Should you accept that plea bargain?
Plea bargains provide an avenue for the settlement of a criminal charge without the spectacle of a trial. When you face criminal charges, you might receive an offer from the prosecution for a plea deal. Most plea deals offer a reduced sentence or lesser charge in exchange for your guilty plea.
Consider that plea offer and the ramifications of your decision carefully before you accept or refuse it.
Should you accept a plea bargain?
You may believe that prosecutors only offer a plea bargain when their case is weak or circumstantial. That often leads people to decline a plea offer on the belief that they can win the case. Prosecutors offer plea deals for many reasons, including an effort to save court time and resources or to reduce their litigation expenses. Consider the evidence the prosecution has and the substance of the offer as you make your decision.
Should you reject a plea bargain?
You may not realize that the plea bargain process requires a guilty plea, which gives you a criminal record. A criminal record disrupts many aspects of your future, even without jail time. If you have a strong case, fight it in court instead. Consider the strength of your defense carefully, including your alibi and any corroborating witnesses or evidence as you weigh the potential for acquittal.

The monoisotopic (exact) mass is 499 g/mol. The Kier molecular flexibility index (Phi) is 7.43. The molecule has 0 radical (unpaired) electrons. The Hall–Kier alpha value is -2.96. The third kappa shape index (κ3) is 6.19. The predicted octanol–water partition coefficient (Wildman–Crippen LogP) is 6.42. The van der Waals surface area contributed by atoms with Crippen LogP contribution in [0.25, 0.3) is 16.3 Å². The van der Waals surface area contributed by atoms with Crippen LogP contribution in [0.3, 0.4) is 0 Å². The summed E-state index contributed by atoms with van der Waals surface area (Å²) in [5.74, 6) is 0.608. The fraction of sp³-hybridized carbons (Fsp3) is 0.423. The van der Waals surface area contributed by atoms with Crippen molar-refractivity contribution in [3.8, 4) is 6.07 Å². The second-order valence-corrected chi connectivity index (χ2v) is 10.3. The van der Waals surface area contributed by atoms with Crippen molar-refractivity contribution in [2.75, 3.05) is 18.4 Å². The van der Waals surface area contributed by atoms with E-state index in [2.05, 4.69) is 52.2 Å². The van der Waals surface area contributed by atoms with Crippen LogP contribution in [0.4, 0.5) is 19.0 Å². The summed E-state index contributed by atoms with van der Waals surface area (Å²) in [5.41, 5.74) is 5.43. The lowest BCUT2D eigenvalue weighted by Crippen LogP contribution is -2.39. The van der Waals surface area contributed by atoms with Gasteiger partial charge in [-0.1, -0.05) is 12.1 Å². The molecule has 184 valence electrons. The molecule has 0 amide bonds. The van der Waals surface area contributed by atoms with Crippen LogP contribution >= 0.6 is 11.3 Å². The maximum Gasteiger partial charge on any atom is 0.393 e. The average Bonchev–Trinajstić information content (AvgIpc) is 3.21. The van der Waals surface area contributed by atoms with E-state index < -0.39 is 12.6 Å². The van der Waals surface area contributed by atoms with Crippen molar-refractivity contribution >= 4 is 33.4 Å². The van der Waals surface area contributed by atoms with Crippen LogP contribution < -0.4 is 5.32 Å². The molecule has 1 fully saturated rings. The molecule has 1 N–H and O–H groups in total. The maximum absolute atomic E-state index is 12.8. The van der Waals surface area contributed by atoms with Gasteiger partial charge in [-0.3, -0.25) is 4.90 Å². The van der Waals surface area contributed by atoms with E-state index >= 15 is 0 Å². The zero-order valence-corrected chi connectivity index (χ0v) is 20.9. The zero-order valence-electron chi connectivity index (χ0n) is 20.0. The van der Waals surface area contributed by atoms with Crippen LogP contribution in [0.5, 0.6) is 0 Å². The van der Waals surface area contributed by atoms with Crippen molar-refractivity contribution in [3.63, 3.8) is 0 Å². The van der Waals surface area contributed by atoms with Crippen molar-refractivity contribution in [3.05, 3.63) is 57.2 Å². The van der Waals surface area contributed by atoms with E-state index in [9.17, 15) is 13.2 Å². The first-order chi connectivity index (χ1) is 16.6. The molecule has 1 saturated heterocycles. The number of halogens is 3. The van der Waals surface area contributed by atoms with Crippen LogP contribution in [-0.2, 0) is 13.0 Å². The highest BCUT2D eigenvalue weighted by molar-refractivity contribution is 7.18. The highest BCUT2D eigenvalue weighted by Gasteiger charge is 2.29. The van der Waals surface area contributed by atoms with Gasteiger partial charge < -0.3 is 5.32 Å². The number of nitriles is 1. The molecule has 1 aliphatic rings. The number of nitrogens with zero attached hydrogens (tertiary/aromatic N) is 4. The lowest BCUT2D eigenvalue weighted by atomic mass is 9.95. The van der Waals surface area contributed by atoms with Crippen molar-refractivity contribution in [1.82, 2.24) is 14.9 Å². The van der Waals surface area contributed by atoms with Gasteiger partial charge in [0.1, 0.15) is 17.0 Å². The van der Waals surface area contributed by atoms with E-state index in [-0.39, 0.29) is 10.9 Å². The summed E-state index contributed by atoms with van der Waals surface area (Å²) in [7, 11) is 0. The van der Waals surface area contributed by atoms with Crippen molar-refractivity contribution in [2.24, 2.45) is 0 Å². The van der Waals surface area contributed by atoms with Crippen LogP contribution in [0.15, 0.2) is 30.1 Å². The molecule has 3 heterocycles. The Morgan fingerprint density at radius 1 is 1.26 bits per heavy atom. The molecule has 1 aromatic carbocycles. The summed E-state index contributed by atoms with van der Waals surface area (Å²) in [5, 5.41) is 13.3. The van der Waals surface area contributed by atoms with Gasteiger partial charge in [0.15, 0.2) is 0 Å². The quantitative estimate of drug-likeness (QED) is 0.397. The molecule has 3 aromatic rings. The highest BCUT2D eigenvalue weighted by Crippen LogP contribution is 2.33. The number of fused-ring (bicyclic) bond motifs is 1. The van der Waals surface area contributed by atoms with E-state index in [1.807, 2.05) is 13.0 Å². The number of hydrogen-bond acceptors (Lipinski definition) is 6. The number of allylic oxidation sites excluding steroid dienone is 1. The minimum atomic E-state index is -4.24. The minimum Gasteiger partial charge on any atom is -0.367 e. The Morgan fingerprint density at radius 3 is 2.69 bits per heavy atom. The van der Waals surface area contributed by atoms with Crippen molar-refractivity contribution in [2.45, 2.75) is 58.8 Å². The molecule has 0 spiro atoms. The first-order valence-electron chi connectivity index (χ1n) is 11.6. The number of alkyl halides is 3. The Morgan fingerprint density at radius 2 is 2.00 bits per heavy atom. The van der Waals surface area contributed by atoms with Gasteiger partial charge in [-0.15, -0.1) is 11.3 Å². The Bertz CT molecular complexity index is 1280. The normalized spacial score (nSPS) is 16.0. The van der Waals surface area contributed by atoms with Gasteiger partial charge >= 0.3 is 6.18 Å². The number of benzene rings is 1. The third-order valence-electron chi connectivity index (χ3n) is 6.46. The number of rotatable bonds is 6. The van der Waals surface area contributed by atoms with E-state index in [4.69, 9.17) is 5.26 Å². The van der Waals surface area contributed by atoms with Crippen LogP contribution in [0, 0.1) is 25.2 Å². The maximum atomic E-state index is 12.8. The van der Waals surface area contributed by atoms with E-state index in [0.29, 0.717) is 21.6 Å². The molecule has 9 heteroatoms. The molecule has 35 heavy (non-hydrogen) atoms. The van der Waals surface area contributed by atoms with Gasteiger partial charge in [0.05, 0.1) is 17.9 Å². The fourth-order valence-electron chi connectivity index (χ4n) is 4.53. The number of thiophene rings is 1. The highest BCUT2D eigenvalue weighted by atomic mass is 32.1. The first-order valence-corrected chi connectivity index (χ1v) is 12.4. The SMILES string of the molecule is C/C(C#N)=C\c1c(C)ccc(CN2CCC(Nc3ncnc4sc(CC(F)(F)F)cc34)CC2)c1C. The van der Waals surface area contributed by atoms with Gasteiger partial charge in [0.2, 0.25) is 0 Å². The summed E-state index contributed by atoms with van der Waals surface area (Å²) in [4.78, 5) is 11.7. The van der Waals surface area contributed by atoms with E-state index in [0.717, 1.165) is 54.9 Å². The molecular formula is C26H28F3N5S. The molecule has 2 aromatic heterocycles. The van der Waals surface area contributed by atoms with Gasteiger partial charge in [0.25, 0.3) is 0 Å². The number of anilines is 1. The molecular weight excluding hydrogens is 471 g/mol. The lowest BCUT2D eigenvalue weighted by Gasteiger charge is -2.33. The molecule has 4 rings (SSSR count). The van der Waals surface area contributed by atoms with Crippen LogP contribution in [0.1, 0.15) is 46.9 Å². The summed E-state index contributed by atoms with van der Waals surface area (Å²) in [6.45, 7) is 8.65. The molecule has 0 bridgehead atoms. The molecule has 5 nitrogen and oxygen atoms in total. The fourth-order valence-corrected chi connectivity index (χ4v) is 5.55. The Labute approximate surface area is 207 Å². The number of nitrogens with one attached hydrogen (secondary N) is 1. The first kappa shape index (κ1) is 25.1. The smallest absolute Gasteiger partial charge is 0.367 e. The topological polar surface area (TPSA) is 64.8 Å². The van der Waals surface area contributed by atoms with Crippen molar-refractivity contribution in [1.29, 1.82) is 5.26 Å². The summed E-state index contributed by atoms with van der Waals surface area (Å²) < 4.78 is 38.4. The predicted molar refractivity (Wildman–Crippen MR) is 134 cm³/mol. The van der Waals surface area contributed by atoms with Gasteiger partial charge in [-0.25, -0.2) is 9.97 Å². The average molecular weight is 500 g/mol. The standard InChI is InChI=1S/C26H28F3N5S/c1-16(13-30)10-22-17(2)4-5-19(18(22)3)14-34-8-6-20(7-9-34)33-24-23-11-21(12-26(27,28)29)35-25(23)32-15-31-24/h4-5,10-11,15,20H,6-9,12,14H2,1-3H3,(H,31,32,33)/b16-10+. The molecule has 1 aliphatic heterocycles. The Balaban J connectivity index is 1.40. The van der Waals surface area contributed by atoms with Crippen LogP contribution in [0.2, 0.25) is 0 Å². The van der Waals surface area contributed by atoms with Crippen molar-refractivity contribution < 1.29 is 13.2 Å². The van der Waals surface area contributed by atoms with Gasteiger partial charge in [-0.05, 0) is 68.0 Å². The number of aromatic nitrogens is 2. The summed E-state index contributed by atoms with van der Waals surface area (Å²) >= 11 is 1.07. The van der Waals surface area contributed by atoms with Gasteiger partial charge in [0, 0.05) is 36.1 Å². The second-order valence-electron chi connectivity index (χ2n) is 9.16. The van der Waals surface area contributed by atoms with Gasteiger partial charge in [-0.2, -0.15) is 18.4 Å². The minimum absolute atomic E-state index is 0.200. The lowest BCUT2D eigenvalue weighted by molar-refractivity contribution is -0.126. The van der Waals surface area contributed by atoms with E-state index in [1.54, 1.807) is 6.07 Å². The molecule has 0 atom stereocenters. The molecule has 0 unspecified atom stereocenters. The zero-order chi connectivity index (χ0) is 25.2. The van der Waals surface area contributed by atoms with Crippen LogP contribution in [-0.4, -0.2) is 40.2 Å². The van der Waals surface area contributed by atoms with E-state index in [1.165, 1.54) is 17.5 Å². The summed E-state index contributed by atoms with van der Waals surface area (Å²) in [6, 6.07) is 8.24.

Plea bargains can settle your case quickly and with lesser charges in many cases. That does not guarantee that a plea is your best choice. Weigh your options carefully based on the evidence and your potential consequences. When making such significant decisions, it is helpful to talk with an experienced attorney. For more information, check out our page about criminal law.